Astronauts' circulation woes can cue better health for all
A little more time on the treadmill may be just what the doctor ordered for Canada's astronauts battling microgravity's effects on circulation, according to one Western researcher.
Kevin Shoemaker, Associate Dean of Research in the Faculty of Health Sciences, said his group's new findings can improve astronauts' health – and may also help understand and prevent falls among frail elderly people on Earth.
Shoemaker was co-investigator on the Cardiovascular and Cerebrovascular Control on Return from the International Space Station (CCISS), which studied the effects of long space missions on astronauts' hearts and the blood vessels that supply the brain. The study was led by Dr. Richard Hughson of the Schlegel–University of Waterloo Research Institute for Aging.
Lack of gravity can disrupt astronauts' blood circulation, giving them puffy faces and 'bird legs as blood moves from the lower body and congests in the head and chest.
When astronauts return to Earth, the distribution reverses. Blood collects in their lower body and, if not enough oxygen-rich blood reaches the brain, some astronauts could experience dizziness, fainting or blurred vision.
Astronauts' hearts are affected by the lack of gravity when they arrive in space and by reintroduction to gravity when they return to Earth, Shoemaker said.
"There has been a long-standing question about what the impact is of lack of gravity on cardiovascular health," said Shoemaker. "You and I are using our legs all the time, walking around campus or in the office, which translates into a metabolic load that helps us live a healthier life. In space, they (astronauts) don't use their legs. They are much less active. When they move, and the fact there is no gravity, they are pushing and pulling themselves around.
"They can be up there for six to 12 months. The analog version of that on Earth is if we put someone in bed; you still use your arms, you eat, you read. Our strength doesn't change, but our legs just shrivel. The point is, it's a rather severe version of physical inactivity – bed rest or space flight."
Our hearts and other muscles rely on the daily challenge of moving against gravity to stay strong and healthy. Long periods of sedentary behaviour – including sedentary behavior in space – are associated with higher risk of cardiovascular disorders such as high blood pressure, arrhythmia and heart failure.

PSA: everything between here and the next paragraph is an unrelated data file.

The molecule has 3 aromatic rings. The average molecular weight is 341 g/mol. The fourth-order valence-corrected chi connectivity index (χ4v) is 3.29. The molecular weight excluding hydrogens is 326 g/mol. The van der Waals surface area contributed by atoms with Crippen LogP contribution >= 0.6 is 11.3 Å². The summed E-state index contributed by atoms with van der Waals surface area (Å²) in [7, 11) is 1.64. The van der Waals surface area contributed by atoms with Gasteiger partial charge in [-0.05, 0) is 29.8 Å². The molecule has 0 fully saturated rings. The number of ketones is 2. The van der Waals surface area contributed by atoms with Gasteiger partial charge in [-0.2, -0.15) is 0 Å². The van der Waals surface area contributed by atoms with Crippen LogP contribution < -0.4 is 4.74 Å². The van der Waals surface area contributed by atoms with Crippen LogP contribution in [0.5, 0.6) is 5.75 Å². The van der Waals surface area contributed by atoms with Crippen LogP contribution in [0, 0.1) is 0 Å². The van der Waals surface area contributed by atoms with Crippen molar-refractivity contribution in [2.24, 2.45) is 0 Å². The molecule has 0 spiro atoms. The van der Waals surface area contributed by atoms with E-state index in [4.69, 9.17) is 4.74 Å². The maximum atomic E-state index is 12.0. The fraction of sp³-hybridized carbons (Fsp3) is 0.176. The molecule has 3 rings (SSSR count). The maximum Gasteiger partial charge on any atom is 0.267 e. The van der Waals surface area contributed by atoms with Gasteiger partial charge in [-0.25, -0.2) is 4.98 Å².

The study's aim was to gain a better understanding of how astronauts' cardiovascular systems adapt to conditions aboard the International Space Station and how to maintain astronauts' health once they return to Earth.
Six astronauts took part in this study by wearing devices that measured blood pressure, heart rate and physical activity pattern during waking hours and sleep before, during and after their space missions.
Shoemaker found heart rate response and changes in blood pressure differed significantly among astronauts. These results could point to a need for some crew members to exercise more or take other steps to help protect their blood pressure response on return to Earth.
"The fact is, when we have to work against gravity all the time, and you get this downward pull on things, our bone strength depends upon it being loaded. Every time you put weight on a bone, you are helping it remodel, in a good way, and it keeps it strong," he said. "When you don't use it, it goes away. When you don't have gravity, your bones start to get brittle, looking a lot like osteoporosis."
CCISS's results could benefit people prone to dizziness, he said; understanding the mechanisms and warning signs of drops in blood pressure could reduce the rate of fainting and falls in the elderly.
"We cannot overcome age at this point and, in older folks, we have this period of life we call frailty," he said. "So can we shorten that? Instead of creeping up on us at age 70, can we wait until we're 85? That is the goal for exercise."
While astronauts have access to top-flight exercise equipment on the space station, the question is whether they actually use it, Shoemaker said.
"You can imagine, if it takes you a long time to get ready to exercise, if you have to drive somewhere, you're less likely to do it," he said. "There are barriers to exercise in space, as well. Without gravity, you have to strap yourself into the machines to exercise, you have to strap yourself onto the bike, your treadmill is floating in the air.
"Guidelines are you should be exercising at least an hour a day. But astronauts, if you calculate the amount of time they are physically active in a meaningful way, it's about 20 minutes. They have really long days, so incorporating it is hard. It's a significant change in lifestyle."
The experiment also discovered after exposure to the unique environment of space, arteries in the brain were less able to react to sudden changes in blood pressure. More research will take place to determine if this can be linked to reported changes in astronauts' vision.
Calcium and sodium, collecting in the arteries of astronauts, can also lead to vascular stiffness, added Shoemaker. As we get older we all get some form of hypertension, but one, vascular stiffening, has some implications for brain health and stroke.
Shoemaker hopes to generate more comprehensive imaging of the astronauts while they are on the Space Station, determining when changes to the body are occurring and to what extent, through the use of a robotic ultrasound system for remote monitoring.
In the meantime, exercise lessons learned from space have practical implications on Earth.
"There is this relationship between the amount of physical activity we get and our general health. Bone, glucose metabolism, muscle health, brain health – all of these depend on some form of physical activity," said Shoemaker. "It all links into some fundamental level of physical activity, which is easier to get on Earth than in space."